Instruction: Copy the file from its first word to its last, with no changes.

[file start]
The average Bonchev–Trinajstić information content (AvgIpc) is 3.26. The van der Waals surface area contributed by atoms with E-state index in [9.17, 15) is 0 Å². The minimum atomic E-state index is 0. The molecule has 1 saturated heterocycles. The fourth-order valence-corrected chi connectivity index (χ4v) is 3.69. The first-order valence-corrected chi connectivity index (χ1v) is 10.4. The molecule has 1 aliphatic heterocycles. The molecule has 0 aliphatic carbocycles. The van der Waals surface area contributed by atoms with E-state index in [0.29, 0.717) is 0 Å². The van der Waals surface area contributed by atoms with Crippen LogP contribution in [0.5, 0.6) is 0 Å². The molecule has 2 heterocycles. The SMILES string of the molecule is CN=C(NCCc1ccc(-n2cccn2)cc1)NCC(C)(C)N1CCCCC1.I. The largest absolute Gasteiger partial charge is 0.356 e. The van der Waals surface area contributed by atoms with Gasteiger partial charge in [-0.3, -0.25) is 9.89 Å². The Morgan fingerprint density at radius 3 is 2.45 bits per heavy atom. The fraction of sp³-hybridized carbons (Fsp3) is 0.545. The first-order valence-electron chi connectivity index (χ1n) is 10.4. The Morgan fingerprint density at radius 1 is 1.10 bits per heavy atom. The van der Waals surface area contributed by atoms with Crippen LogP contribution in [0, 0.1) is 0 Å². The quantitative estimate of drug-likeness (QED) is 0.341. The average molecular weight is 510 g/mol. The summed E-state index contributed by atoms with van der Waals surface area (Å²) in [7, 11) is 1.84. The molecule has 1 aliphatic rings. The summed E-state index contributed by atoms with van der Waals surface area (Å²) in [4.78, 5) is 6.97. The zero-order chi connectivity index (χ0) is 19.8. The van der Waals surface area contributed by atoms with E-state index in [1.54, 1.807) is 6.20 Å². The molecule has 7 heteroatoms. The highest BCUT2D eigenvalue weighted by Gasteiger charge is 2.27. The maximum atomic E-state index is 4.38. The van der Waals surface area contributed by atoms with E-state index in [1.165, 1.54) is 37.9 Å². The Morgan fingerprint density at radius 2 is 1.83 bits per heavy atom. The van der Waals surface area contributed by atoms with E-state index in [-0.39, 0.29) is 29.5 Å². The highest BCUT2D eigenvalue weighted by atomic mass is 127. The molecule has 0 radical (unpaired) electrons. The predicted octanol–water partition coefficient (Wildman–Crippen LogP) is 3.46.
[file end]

The average Bonchev–Trinajstić information content (AvgIpc) is 3.26. The van der Waals surface area contributed by atoms with E-state index in [9.17, 15) is 0 Å². The minimum atomic E-state index is 0. The molecule has 1 saturated heterocycles. The fourth-order valence-corrected chi connectivity index (χ4v) is 3.69. The first-order valence-corrected chi connectivity index (χ1v) is 10.4. The molecule has 1 aliphatic heterocycles. The molecule has 0 aliphatic carbocycles. The van der Waals surface area contributed by atoms with E-state index in [0.29, 0.717) is 0 Å². The van der Waals surface area contributed by atoms with Crippen LogP contribution in [0.5, 0.6) is 0 Å². The molecule has 2 heterocycles. The SMILES string of the molecule is CN=C(NCCc1ccc(-n2cccn2)cc1)NCC(C)(C)N1CCCCC1.I. The largest absolute Gasteiger partial charge is 0.356 e. The van der Waals surface area contributed by atoms with Gasteiger partial charge in [-0.3, -0.25) is 9.89 Å². The Morgan fingerprint density at radius 3 is 2.45 bits per heavy atom. The fraction of sp³-hybridized carbons (Fsp3) is 0.545. The first-order valence-electron chi connectivity index (χ1n) is 10.4. The Morgan fingerprint density at radius 1 is 1.10 bits per heavy atom. The van der Waals surface area contributed by atoms with Crippen LogP contribution in [0, 0.1) is 0 Å². The quantitative estimate of drug-likeness (QED) is 0.341. The average molecular weight is 510 g/mol. The summed E-state index contributed by atoms with van der Waals surface area (Å²) in [7, 11) is 1.84. The molecule has 1 aliphatic rings. The summed E-state index contributed by atoms with van der Waals surface area (Å²) in [4.78, 5) is 6.97. The zero-order chi connectivity index (χ0) is 19.8. The van der Waals surface area contributed by atoms with E-state index in [1.54, 1.807) is 6.20 Å². The molecule has 7 heteroatoms. The highest BCUT2D eigenvalue weighted by Gasteiger charge is 2.27. The maximum atomic E-state index is 4.38. The van der Waals surface area contributed by atoms with E-state index in [1.165, 1.54) is 37.9 Å². The Morgan fingerprint density at radius 2 is 1.83 bits per heavy atom. The van der Waals surface area contributed by atoms with E-state index in [-0.39, 0.29) is 29.5 Å². The highest BCUT2D eigenvalue weighted by atomic mass is 127. The molecule has 0 radical (unpaired) electrons. The predicted octanol–water partition coefficient (Wildman–Crippen LogP) is 3.46.